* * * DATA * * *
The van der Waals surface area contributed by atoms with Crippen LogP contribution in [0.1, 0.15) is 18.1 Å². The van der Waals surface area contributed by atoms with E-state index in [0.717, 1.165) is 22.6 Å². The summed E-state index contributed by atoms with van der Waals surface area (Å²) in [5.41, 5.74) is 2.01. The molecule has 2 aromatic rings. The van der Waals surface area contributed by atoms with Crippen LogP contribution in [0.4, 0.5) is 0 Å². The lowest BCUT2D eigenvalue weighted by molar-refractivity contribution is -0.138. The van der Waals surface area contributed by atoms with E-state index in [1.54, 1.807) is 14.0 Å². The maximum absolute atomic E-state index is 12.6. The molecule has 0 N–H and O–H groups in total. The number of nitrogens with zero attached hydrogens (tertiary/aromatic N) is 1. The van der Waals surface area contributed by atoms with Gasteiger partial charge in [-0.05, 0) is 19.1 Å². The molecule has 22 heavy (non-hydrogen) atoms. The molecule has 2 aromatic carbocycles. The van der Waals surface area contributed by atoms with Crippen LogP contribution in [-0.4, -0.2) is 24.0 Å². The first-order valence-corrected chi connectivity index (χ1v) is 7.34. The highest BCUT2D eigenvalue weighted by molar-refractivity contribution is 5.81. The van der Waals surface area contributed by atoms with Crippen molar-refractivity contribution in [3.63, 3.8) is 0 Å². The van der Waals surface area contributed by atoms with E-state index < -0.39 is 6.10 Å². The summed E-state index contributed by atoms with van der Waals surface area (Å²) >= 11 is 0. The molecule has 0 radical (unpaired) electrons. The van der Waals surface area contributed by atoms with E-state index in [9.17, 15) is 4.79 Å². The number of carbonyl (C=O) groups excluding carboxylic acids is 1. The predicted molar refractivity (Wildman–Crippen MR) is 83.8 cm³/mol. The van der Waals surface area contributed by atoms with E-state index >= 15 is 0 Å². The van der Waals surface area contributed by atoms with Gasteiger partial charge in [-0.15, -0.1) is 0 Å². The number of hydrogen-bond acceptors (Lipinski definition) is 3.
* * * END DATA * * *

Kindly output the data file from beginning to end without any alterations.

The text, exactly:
The van der Waals surface area contributed by atoms with Crippen LogP contribution in [0.1, 0.15) is 18.1 Å². The van der Waals surface area contributed by atoms with E-state index in [0.717, 1.165) is 22.6 Å². The summed E-state index contributed by atoms with van der Waals surface area (Å²) in [5.41, 5.74) is 2.01. The molecule has 2 aromatic rings. The van der Waals surface area contributed by atoms with Crippen LogP contribution in [0.4, 0.5) is 0 Å². The lowest BCUT2D eigenvalue weighted by molar-refractivity contribution is -0.138. The van der Waals surface area contributed by atoms with E-state index in [1.54, 1.807) is 14.0 Å². The maximum absolute atomic E-state index is 12.6. The molecule has 0 N–H and O–H groups in total. The number of nitrogens with zero attached hydrogens (tertiary/aromatic N) is 1. The van der Waals surface area contributed by atoms with Gasteiger partial charge in [-0.05, 0) is 19.1 Å². The molecule has 22 heavy (non-hydrogen) atoms. The molecule has 2 aromatic carbocycles. The van der Waals surface area contributed by atoms with Crippen LogP contribution in [-0.4, -0.2) is 24.0 Å². The first-order valence-corrected chi connectivity index (χ1v) is 7.34. The highest BCUT2D eigenvalue weighted by molar-refractivity contribution is 5.81. The van der Waals surface area contributed by atoms with Crippen molar-refractivity contribution in [3.63, 3.8) is 0 Å². The van der Waals surface area contributed by atoms with E-state index < -0.39 is 6.10 Å². The summed E-state index contributed by atoms with van der Waals surface area (Å²) >= 11 is 0. The molecule has 0 radical (unpaired) electrons. The van der Waals surface area contributed by atoms with E-state index in [9.17, 15) is 4.79 Å². The number of carbonyl (C=O) groups excluding carboxylic acids is 1. The predicted molar refractivity (Wildman–Crippen MR) is 83.8 cm³/mol. The van der Waals surface area contributed by atoms with E-state index >= 15 is 0 Å². The van der Waals surface area contributed by atoms with Gasteiger partial charge in [-0.15, -0.1) is 0 Å². The number of hydrogen-bond acceptors (Lipinski definition) is 3.